Zelenskyy’s split with military is ‘Russian propaganda’: Ukraine parliament chief

BRUSSELS — The chairman of the Verkhovna Rada, Ukraine’s parliament, dismissed what he called “rumors” of tension between the country’s government and its military high command in an interview with POLITICO. Russia, he said, was using the insinuations to splinter Kyiv’s unity following Moscow’s full-scale invasion.

Ukraine’s sluggish progress in recovering some of its lost territory during its counteroffensive to repel Russian forces has led to the first public signs of friction between Zelenskyy and his generals, as the Ukrainian president scrambled to preserve support among Western allies.

Ruslan Stefanchuk, speaker of the parliament and a former top aide to Zelenskyy, claimed the rumors of discord were spread from “Russian channels,” calling them “Russian propaganda.”

“There has never been a single case of tension between the political and the military leadership,” said Stefanchuk, who is typically present during war cabinet meetings.

In an interview with The Economist published earlier this month, Ukraine’s top general, Valery Zaluzhny, acknowledged 1/01/ukraines-commander-in-chief-on-the-breakthrough-he-needs-to-beat-russia" target="_blank" rel="noopener">the war had reached a “stalemate” — prompting a rebuttal from Zelenskyy.

“Everyone is tired. There are different opinions … but this is not a stalemate,” Zelenskyy said at a Kyiv press conference with European Commission President Ursula von der Leyen a few days later.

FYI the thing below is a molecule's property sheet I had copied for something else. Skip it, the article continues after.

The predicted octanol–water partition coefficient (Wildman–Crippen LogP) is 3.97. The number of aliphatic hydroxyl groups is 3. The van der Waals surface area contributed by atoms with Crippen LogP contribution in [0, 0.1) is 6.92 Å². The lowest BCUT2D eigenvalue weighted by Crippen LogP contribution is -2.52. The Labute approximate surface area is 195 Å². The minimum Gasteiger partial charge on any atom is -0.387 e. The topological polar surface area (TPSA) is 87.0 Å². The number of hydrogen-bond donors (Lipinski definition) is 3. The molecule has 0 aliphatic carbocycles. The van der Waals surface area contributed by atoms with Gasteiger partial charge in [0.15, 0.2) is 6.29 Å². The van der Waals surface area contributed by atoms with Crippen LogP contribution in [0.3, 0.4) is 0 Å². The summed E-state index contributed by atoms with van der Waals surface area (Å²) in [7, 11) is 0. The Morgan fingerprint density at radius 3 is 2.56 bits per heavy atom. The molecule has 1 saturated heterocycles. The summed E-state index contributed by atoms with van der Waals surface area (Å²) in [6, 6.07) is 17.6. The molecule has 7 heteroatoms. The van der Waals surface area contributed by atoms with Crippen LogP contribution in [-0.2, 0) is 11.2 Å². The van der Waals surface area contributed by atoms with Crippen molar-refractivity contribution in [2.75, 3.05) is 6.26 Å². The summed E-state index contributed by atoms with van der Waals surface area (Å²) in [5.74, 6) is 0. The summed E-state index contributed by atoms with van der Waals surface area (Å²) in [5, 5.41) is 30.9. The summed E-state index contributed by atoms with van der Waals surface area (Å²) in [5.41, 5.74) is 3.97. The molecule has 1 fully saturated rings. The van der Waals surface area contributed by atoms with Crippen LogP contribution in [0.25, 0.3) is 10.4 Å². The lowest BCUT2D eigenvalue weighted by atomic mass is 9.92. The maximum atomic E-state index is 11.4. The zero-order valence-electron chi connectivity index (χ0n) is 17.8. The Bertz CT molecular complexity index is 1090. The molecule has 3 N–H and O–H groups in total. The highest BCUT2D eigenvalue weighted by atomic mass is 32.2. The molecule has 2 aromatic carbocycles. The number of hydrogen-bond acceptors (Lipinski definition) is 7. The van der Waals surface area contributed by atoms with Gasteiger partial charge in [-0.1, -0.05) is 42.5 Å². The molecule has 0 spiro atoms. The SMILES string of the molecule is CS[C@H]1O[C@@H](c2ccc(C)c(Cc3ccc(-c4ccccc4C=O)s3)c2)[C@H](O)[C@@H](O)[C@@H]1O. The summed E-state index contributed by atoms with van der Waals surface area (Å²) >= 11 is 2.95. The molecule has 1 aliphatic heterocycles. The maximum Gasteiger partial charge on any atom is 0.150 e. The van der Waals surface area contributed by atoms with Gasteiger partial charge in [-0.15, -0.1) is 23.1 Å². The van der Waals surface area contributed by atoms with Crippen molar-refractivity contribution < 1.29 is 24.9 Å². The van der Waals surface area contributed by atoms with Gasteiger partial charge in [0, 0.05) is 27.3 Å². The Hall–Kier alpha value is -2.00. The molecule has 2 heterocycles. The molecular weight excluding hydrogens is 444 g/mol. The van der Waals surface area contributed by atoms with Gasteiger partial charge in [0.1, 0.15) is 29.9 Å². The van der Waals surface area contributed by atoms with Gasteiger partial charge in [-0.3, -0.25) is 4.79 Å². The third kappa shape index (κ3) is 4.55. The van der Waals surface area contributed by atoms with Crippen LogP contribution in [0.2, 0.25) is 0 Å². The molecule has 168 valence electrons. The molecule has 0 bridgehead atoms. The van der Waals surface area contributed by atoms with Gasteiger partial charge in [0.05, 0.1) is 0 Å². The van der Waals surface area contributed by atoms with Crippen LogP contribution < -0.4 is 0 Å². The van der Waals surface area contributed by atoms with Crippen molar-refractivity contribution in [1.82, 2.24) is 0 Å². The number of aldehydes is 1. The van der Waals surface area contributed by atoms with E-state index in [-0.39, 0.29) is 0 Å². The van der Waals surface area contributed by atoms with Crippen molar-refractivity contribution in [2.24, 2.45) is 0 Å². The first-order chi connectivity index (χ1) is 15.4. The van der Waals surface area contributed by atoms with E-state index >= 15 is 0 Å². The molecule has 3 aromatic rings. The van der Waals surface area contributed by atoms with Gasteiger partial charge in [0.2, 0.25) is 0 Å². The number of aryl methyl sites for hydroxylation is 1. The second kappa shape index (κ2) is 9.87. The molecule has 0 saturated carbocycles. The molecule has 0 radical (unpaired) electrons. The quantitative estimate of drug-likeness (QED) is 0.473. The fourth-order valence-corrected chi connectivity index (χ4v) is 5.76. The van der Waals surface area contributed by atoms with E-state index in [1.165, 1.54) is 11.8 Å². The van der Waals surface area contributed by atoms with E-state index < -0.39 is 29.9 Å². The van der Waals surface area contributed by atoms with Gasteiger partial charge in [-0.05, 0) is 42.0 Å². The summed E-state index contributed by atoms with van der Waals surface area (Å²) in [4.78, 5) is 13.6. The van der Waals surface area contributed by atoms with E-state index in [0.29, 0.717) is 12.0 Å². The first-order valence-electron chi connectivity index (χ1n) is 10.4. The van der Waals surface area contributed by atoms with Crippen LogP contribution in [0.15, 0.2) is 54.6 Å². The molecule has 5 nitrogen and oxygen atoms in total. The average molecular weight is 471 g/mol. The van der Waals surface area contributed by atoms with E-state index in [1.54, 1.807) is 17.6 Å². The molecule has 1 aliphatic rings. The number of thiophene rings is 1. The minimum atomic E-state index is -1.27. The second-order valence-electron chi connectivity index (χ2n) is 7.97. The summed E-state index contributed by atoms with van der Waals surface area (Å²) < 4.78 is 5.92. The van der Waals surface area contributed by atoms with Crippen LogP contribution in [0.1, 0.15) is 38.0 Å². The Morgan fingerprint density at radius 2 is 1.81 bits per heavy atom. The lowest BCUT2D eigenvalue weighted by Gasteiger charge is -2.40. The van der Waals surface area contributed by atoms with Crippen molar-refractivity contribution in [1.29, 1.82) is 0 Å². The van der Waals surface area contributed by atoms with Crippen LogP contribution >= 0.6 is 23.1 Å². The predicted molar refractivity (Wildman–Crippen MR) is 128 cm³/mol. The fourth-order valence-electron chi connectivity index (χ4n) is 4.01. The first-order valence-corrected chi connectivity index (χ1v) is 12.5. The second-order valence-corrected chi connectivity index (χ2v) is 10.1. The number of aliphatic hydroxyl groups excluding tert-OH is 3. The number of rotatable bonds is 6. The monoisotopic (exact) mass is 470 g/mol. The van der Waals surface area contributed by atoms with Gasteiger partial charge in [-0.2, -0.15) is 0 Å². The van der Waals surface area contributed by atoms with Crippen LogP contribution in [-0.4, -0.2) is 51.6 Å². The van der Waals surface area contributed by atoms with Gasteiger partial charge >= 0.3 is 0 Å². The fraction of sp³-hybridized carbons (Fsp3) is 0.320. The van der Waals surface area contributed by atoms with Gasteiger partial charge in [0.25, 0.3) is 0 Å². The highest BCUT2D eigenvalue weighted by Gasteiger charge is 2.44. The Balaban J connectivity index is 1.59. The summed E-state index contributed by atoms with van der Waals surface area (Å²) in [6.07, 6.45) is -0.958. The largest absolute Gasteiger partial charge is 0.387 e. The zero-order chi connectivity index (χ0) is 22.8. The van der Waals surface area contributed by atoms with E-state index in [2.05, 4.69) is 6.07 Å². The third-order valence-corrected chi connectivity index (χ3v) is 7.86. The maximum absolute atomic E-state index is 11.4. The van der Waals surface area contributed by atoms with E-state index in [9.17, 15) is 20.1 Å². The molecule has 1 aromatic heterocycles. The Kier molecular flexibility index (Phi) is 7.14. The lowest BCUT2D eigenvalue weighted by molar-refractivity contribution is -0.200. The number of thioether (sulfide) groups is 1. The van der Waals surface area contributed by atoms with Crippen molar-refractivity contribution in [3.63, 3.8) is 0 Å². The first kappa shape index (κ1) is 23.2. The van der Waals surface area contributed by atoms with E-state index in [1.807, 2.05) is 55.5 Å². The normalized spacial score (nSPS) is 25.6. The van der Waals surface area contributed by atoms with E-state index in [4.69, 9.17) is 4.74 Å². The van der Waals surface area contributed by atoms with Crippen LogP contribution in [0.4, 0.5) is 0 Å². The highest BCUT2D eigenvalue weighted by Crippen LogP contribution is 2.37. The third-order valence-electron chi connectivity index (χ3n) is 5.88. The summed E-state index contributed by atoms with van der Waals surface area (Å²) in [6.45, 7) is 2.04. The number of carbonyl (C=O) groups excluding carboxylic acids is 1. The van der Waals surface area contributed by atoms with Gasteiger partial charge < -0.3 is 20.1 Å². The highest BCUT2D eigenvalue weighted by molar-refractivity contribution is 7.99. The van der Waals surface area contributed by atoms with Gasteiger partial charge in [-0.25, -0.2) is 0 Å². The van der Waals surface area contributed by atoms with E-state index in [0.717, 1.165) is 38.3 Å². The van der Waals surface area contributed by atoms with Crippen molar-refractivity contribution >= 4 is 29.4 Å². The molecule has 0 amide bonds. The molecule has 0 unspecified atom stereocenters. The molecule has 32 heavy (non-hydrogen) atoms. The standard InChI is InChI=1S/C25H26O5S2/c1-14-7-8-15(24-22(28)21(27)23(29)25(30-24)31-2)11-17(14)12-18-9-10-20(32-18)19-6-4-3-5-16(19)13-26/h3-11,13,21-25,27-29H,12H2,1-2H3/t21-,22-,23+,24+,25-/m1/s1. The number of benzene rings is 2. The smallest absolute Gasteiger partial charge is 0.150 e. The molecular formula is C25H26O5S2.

The Ukrainian president then doubled down during one of his nightly addresses, warning that Ukrainians should be “concentrating their efforts right now on defending the country … not drown in infighting or other issues.”

Despite the influx of billions of euros worth of military aid from its partners, Ukraine’s limited progress has raised the prospect of war fatigue among its Western allies — especially as the conflict between Israel and Hamas in the Middle East threatens to divert support from the United States, which has been Kyiv’s main backer since Russia’s invasion.

Stefanchuk, who was in Brussels this week for meetings with European Parliament President Roberta Metsola and other legislative officials, was more concerned about Ukrainian soldiers getting tired of fighting than of the world getting bored of Ukraine.

Still, he admitted Kyiv was doing “everything that we can to make sure that the world does not forget about Ukraine.”

Stefanchuk said he would travel to the United States for the first time in a couple of days, without specifying a timeframe, where he will meet with American lawmakers to discuss “the U.S. support to Ukraine.” For security reasons, the travel plans of high-ranking Ukrainian officials are usually kept under wraps until the last minute.

Zelenskyy’s movements are particularly sensitive, as the Ukrainian president has faced several assassination attempts by the Kremlin since the start of the war.

According to the Ukrainian constitution, in the event of Zelenskyy’s death, Stefanchuk would be next in line to replace him.

Asked if that prospect weighed on him, Stefanchuk said: “I know for sure that President Zelenskyy will be the president of our victory. And I would just like to be the speaker of the victory.”